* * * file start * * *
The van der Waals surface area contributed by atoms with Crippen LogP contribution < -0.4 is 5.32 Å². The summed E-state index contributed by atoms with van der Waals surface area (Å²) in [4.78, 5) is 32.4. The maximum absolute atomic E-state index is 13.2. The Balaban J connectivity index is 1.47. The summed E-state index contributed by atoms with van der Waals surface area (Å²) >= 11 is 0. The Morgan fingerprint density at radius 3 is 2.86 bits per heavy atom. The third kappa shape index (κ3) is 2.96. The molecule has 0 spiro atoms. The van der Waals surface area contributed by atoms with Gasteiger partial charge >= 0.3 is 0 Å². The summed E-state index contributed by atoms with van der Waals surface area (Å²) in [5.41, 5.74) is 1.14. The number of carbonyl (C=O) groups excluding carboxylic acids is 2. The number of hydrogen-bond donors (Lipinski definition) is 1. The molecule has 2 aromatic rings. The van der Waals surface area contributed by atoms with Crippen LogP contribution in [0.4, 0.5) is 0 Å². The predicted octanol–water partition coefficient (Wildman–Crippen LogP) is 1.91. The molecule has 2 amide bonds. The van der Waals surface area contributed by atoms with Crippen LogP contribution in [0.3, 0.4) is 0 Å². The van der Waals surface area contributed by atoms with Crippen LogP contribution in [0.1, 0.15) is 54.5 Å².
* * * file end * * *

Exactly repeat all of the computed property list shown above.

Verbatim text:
The van der Waals surface area contributed by atoms with Crippen LogP contribution < -0.4 is 5.32 Å². The summed E-state index contributed by atoms with van der Waals surface area (Å²) in [4.78, 5) is 32.4. The maximum absolute atomic E-state index is 13.2. The Balaban J connectivity index is 1.47. The summed E-state index contributed by atoms with van der Waals surface area (Å²) >= 11 is 0. The Morgan fingerprint density at radius 3 is 2.86 bits per heavy atom. The third kappa shape index (κ3) is 2.96. The molecule has 0 spiro atoms. The van der Waals surface area contributed by atoms with Gasteiger partial charge >= 0.3 is 0 Å². The summed E-state index contributed by atoms with van der Waals surface area (Å²) in [5.41, 5.74) is 1.14. The number of carbonyl (C=O) groups excluding carboxylic acids is 2. The number of hydrogen-bond donors (Lipinski definition) is 1. The molecule has 2 aromatic rings. The van der Waals surface area contributed by atoms with Crippen LogP contribution in [0.4, 0.5) is 0 Å². The predicted octanol–water partition coefficient (Wildman–Crippen LogP) is 1.91. The molecule has 2 amide bonds. The van der Waals surface area contributed by atoms with Crippen LogP contribution in [0.3, 0.4) is 0 Å². The van der Waals surface area contributed by atoms with Crippen LogP contribution in [0.1, 0.15) is 54.5 Å².